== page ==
And you’re still involved with ringette – now as a coach. As a young person, you represented Saskatchewan at nine Canadian Ringette Championships, bringing home four medals.
When did you start playing?
I actually started figure skating first, at age three or four, and then when I was 10-years-old, I started begging my dad to play hockey, and then he actually started (a ringette team) in Hodgeville, where we lived. I started playing competitive ringette as we moved to Regina and played for 13 years. I started playing again when I was 40, played for four more years, until the COVID-19 pandemic hit, and then I retired. I still go on the ice and help out with coaching. I’m currently a Board member on Ringette Saskatchewan and a coach, and have coached both my daughters in ringette for the past nine years.
Ringette seems like a really tough game. What kind of training does that provide?
It’s not as physical as hockey – or it’s not supposed to be (laughs). It’s supposed to have less contact. It’s different – you have to be able to skate, and then a lot of the strategies of the game that really parallel to basketball. I loved the competition and the teamwork – and that you had to find your role. It was all about being accountable for yourself and understanding what your strengths were, and utilizing them on whatever team you’re on.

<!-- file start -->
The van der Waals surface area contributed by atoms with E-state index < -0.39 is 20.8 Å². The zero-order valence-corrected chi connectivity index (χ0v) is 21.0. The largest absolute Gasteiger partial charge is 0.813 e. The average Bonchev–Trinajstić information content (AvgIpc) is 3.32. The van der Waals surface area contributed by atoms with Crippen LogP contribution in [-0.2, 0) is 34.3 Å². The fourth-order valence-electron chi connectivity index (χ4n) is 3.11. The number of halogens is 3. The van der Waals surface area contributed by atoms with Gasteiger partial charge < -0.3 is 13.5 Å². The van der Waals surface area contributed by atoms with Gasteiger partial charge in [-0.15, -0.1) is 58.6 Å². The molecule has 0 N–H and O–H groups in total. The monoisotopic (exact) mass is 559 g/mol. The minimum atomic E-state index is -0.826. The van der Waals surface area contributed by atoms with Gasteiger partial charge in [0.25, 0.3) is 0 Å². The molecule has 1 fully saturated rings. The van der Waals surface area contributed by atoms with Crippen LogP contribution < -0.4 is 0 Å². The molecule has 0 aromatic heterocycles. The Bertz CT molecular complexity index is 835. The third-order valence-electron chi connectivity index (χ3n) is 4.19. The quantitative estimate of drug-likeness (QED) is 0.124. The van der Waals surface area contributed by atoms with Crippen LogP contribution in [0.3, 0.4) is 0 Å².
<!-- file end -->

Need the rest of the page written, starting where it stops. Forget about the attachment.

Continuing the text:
What advice would you have liked to have received as a young graduate, starting a career?
Do something you are passionate about. Be a team player. Say yes to things that scare you. Keep learning – think of yourself as lifelong learner. I continue to learn something new every year I work at this office.